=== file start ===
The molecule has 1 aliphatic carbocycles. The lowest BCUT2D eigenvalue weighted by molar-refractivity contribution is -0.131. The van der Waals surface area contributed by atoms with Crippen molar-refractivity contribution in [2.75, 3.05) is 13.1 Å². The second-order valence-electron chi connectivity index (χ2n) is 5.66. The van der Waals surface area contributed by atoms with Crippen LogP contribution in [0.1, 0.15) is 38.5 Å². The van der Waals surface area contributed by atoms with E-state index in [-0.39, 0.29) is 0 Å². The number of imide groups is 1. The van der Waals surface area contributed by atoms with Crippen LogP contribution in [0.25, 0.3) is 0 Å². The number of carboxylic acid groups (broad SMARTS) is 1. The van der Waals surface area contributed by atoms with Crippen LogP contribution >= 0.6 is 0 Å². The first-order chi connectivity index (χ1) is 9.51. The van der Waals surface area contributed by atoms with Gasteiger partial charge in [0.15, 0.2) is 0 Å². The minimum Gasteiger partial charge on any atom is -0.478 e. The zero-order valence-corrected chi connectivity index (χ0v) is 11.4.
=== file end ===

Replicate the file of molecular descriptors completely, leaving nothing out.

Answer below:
The molecule has 1 aliphatic carbocycles. The lowest BCUT2D eigenvalue weighted by molar-refractivity contribution is -0.131. The van der Waals surface area contributed by atoms with Crippen molar-refractivity contribution in [2.75, 3.05) is 13.1 Å². The second-order valence-electron chi connectivity index (χ2n) is 5.66. The van der Waals surface area contributed by atoms with Crippen LogP contribution in [0.1, 0.15) is 38.5 Å². The van der Waals surface area contributed by atoms with E-state index in [-0.39, 0.29) is 0 Å². The number of imide groups is 1. The van der Waals surface area contributed by atoms with Crippen LogP contribution in [0.25, 0.3) is 0 Å². The number of carboxylic acid groups (broad SMARTS) is 1. The van der Waals surface area contributed by atoms with Crippen LogP contribution >= 0.6 is 0 Å². The first-order chi connectivity index (χ1) is 9.51. The van der Waals surface area contributed by atoms with Gasteiger partial charge in [0.15, 0.2) is 0 Å². The minimum Gasteiger partial charge on any atom is -0.478 e. The zero-order valence-corrected chi connectivity index (χ0v) is 11.4.